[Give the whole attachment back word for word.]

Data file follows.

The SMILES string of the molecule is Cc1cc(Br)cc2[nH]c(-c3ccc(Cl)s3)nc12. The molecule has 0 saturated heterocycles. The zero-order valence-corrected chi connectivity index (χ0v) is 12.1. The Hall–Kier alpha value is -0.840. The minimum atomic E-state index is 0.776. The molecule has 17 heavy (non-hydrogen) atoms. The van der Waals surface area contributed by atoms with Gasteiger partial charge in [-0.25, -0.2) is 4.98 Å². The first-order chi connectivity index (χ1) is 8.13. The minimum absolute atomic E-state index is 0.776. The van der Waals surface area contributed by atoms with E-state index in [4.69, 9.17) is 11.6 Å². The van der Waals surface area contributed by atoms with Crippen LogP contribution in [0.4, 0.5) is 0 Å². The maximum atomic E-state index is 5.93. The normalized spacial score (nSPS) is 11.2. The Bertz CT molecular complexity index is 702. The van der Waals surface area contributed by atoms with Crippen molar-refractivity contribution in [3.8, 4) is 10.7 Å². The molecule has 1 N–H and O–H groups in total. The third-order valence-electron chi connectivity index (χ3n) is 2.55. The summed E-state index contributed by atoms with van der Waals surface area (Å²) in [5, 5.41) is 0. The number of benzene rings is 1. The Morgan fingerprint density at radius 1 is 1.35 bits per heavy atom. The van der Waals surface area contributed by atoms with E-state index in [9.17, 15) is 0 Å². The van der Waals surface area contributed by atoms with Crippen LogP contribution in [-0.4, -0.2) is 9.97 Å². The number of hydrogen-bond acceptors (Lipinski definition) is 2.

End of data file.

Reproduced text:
The SMILES string of the molecule is Cc1cc(Br)cc2[nH]c(-c3ccc(Cl)s3)nc12. The molecule has 0 saturated heterocycles. The zero-order valence-corrected chi connectivity index (χ0v) is 12.1. The Hall–Kier alpha value is -0.840. The minimum atomic E-state index is 0.776. The molecule has 17 heavy (non-hydrogen) atoms. The van der Waals surface area contributed by atoms with Gasteiger partial charge in [-0.25, -0.2) is 4.98 Å². The first-order chi connectivity index (χ1) is 8.13. The minimum absolute atomic E-state index is 0.776. The van der Waals surface area contributed by atoms with E-state index in [4.69, 9.17) is 11.6 Å². The van der Waals surface area contributed by atoms with Crippen LogP contribution in [0.4, 0.5) is 0 Å². The maximum atomic E-state index is 5.93. The normalized spacial score (nSPS) is 11.2. The Bertz CT molecular complexity index is 702. The van der Waals surface area contributed by atoms with Crippen molar-refractivity contribution in [3.8, 4) is 10.7 Å². The molecule has 1 N–H and O–H groups in total. The third-order valence-electron chi connectivity index (χ3n) is 2.55. The summed E-state index contributed by atoms with van der Waals surface area (Å²) in [5, 5.41) is 0. The number of benzene rings is 1. The Morgan fingerprint density at radius 1 is 1.35 bits per heavy atom. The van der Waals surface area contributed by atoms with E-state index in [9.17, 15) is 0 Å². The van der Waals surface area contributed by atoms with Crippen LogP contribution in [-0.4, -0.2) is 9.97 Å². The number of hydrogen-bond acceptors (Lipinski definition) is 2.